Brian's Quest for the Snowy Owl
I awakened from a deep slumber, at a snail’s pace. Although my tired body craved a continuance of warmth and comfort, I became cognizant of the day’s mission and excitement finally snapped me out of the bed and into the shower. This anticipation had been building since reading the Daily Interlake and Missoulian articles on the Snowy Owl Irruptions!
The intriguing, white-souled snowy owls have come down from the far north. Perhaps they are assisted by Boreas, the Greek god of the north wind. They do this intermittently. Irruptions generally occur a few years lag time after a boom in prey base. Lemmings, a short tailed northern rodent, are a staple of the owls’ diet. Following a recent rise in lemmings, snowy owls increased in population, which resulted in greater numbers and distances of their nomadic movements. Their alternate prey—meadow voles—have drawn them into the Polson area.
I had graciously accepted an invitation from three fellow greybeards to take a journey down to the south end of Flathead Lake to check out this majestic creature. Greybeards is a complimentary term I have used occasionally to describe my brothers of the baby boomer generation, and I was honored to be invited by these gentlemen. Accepting the invitation, however, was somewhat uncharacteristic on my part. Basically a loner, I have made my living in the woods in wildlife research, forestry, and land surveying, preferring for the most part to be on my own. In the last decade, I have been branching out into teaching outdoor educational programs and attempted short flights as a fledgling writer. Yet somehow, I had faith this would be a good group for an outing.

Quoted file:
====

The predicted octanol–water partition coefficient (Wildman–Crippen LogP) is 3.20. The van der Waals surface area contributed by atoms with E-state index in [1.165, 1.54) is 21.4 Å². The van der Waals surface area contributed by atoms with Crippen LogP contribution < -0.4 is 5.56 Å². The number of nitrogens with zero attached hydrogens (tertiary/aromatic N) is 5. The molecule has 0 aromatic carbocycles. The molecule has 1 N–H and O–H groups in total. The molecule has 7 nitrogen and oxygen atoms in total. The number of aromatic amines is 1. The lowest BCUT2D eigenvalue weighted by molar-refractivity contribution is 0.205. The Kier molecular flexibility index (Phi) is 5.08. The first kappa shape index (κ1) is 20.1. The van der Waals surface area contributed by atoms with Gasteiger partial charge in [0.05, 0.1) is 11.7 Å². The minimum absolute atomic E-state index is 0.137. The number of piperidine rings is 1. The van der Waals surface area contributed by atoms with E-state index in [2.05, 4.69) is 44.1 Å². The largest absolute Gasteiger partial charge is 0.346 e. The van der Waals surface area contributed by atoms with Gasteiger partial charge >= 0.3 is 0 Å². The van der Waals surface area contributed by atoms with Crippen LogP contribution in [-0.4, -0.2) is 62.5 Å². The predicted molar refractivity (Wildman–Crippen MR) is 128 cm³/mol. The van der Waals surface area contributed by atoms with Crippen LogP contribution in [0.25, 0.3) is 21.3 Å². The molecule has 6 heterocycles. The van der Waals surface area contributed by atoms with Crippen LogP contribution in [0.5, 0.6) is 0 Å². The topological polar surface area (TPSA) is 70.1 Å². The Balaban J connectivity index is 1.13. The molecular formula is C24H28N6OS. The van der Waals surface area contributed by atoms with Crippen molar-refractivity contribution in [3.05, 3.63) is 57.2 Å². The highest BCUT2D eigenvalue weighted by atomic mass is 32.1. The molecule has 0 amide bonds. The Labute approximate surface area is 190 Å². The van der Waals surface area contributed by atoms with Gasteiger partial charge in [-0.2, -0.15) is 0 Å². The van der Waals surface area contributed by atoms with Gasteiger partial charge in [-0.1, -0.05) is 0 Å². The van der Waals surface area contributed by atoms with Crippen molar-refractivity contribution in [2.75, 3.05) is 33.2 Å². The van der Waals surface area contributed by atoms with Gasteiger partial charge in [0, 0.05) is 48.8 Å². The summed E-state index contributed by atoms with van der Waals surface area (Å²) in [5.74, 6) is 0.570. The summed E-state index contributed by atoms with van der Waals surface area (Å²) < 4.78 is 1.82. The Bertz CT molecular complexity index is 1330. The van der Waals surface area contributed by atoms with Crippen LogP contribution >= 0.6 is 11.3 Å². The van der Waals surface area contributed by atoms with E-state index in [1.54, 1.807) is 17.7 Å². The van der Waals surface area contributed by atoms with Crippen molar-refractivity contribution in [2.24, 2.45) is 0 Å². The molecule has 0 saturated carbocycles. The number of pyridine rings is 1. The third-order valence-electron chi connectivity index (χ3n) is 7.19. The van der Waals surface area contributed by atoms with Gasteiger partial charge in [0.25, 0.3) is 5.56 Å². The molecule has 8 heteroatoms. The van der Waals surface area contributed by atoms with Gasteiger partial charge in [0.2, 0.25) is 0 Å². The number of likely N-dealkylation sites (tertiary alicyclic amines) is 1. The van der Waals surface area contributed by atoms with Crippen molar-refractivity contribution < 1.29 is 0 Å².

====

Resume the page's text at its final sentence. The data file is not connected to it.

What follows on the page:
Dark transformed itself, passing layers of frozen fog eventually assuring me of light as I met the gang. Ernie, of the “Hawk’s Nest” noteworthy column, was our pilot. Riding shotgun, Gary (the “Faith Walk” columnist), and behind him, Sandy, publisher, author, and wilderness advocate. I sat behind the pilot, silently hoping the guys’ writing talents would rub off on me this day. Sandy’s knowledge of geography certainly did.
We topped a hill of urban interface and grass shrub fields. Spotting our target species, a spell ensued, sending each of us on his own hunting path. Cameras and binoculars blazed, with top gun Ernie capturing some great images. All spirits were in flight on this day. Maybe the last best place is just the last best place you’ve been. Let’s savor life and laugh again together, boys! For life is fleeting, much like the flight of the snowy owl.
Continue with Sandy's story here.